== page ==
Obstetric & Gynaecology Malaysia


Menopause is defined as the permanent cessation of menstrual periods, determined retrospectively after a woman has experienced 12 months of amenorrhea without any other obvious pathologic or physiologic cause. It occurs at a median age of 51.4 years and is a reflection of complete  ovarian follicular depletion, with resulting hypoestrogenemia and high follicle-stimulating hormone (FSH) concentrations.

Perimenopausal period begin in the 40s. During this phase, hormone levels and the menstrual cycle begin to change. Perimenopause may last from ages 45years  to 55years, although the timing varies from person to person.

History — Important information that can be elicited from the patient's history includes the following:

●When did the bleeding start?

●Were there precipitating factors, such as trauma, intercourse, or intimate partner violence?

●What is the nature of the bleeding (eg, duration, quantity)?

●Are there any associated symptoms such as pain, fever, or changes in bladder or bowel function?

●Does the patient take any medications eg, hormone replacement therapy, anticoagulants or herbal or dietary supplements?

●Does the patient have a history of obesity or diabetes mellitus?

●Is there a family history of breast, colon, and endometrial cancer?


  • Structural abnormalities – Endometrial polyps and atrophy are the most common causes of PMB; leiomyomata and adenomyosis should not cause PMB in the absence of postmenopausal hormone therapy. While polyps and leiomyomata are typically benign, malignancy can occur.
  • Hyperplasia and carcinoma – Endometrial carcinoma is the cause of PMB in ~1 in 100 patients (~1%) overall. For patients who are not taking menopausal hormone therapy, the risk is higher (~ 12%). PMB is also common in patients with endometrial hyperplasia.
  • Medications – Uterine bleeding occurs in almost all patients receiving combined (ie, estrogen-progestin), cyclic hormone therapy; it is also common in the early months of continuous hormone therapy regimens. Other medications (eg, anticoagulants, antiplatelet therapies), herbal preparations, and dietary supplements may also result in uterine bleeding
  • Inflammation of adjacent organs (eg, diverticulitis) and infection (eg, endometritis) are less common causes of PMB.

Postmenopausal uterine bleeding (PMB), the frequency of endometrial pathology was as follows:

●Polyp (38%)

●Hypotrophy/atrophy (31%)

●Proliferative/secretory (15%)

●Carcinoma (1%)

●Fibroid (5%)

●Hyperplasia without atypia (2%)

●Hyperplasia with atypia (<1%)

Endometrial polyps are localized hyperplastic overgrowths of endometrial glands and stroma that are a common cause of perimenopausal and early postmenopausal bleeding. Growth of polyps can be stimulated by estrogen therapy or tamoxifen. While the majority of polyps are benign=non cancerous, the incidence of malignant or hyperplastic polyps is higher in postmenopausal compared with premenopausal patients

Endometrial atrophy . The hypoestrogenic changes that occur in menopause cause atrophy of the endometrium and vagina. In the uterus, the collapsed atrophic endometrial surfaces contain little or no fluid to prevent intracavitary friction. This results in microerosions of the surface epithelium and a subsequent chronic inflammatory reaction (chronic endometritis), which is prone to light bleeding or spotting.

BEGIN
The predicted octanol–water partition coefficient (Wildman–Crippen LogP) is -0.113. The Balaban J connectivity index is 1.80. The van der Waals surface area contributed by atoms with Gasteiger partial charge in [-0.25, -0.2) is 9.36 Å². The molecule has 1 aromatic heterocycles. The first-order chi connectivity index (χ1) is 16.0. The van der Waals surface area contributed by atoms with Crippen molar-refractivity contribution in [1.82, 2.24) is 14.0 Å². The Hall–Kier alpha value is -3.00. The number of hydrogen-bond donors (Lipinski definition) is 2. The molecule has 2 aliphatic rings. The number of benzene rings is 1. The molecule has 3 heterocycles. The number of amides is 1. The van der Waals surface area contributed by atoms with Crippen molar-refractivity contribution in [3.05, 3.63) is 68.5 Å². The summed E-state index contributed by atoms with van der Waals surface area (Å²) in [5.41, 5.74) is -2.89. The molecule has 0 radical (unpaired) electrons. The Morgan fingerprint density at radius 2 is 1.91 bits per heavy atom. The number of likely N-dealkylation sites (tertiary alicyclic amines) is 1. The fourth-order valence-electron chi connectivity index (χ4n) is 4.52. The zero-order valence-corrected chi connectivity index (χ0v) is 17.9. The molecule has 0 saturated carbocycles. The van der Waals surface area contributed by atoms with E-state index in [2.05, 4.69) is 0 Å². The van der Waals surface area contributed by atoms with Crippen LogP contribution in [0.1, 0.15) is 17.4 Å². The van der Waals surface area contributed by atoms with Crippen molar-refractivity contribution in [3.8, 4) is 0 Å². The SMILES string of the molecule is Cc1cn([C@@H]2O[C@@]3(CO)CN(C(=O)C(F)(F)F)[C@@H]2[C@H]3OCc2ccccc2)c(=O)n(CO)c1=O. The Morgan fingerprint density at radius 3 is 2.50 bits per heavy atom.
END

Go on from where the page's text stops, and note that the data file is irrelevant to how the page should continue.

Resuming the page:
Endometrial hyperplasia (EH; with or without atypia) may progress to, or coexist with, endometrial carcinoma, and often presents as uterine bleeding. EH is most common in perimenopausal or early postmenopausal patients; risk factors for EH are similar to those for endometrial carcinoma

Endometrial carcinoma is among the most common cancer in females, after breast and cervical cancer; it is more common in postmenopausal compared with premenopausal patients and presents with vaginal bleeding in most patients . Increasing age, obesity, nulliparity, and diabetes mellitus are also associated with increased rates of endometrial carcinoma.

Inflammation or infection from adjacent organs, such as diverticulitis, can occasionally cause a corresponding inflammation of the female upper genital tract. Similarly, a ruptured sigmoid diverticulum may fistulize into the uterus and present as uterine bleeding, discharge, and endometritis. Endometritis from bacterial vaginosis is not uncommon cause of PMB in diabetic patients. Genital tuberculosis may also present as PMB.

Either endometrial sampling or transvaginal ultrasound (TVS) is used as the initial test for evaluating the endometrium. Endometrial biopsy is often preferred because it results in a tissue diagnosis and has a high sensitivity, low complication rate, and low cost.

Proliferative/secretory endometrium is not a form of endometrial hyperplasia but suggests active estradiol secretion (eg, by adipose tissue; or an estrogen-producing tumor) or exposure to exogenous estrogens and should be evaluated further. 

For patients with recurrent or persistent bleeding, further diagnostic e(eg, dilation and curettage with hysteroscopy) is ivaluation ndicated. Persistent bleeding can be a sign of endometrial carcinoma, even in the setting of a "benign" endometrial biopsy or thin (ie, ≤4 mm) endometrial stripe on TVS.

In postmenopausal patients, uterine bleeding is usually light and self-limited, and treatment is usually unnecessary once endometrial carcinoma (or premalignant histology) has been excluded.  However, further diagnostic evaluation with dilation and curettage with hysteroscopy  is indicated for recurrent or persistent bleeding as this can be a sign of endometrial carcinoma.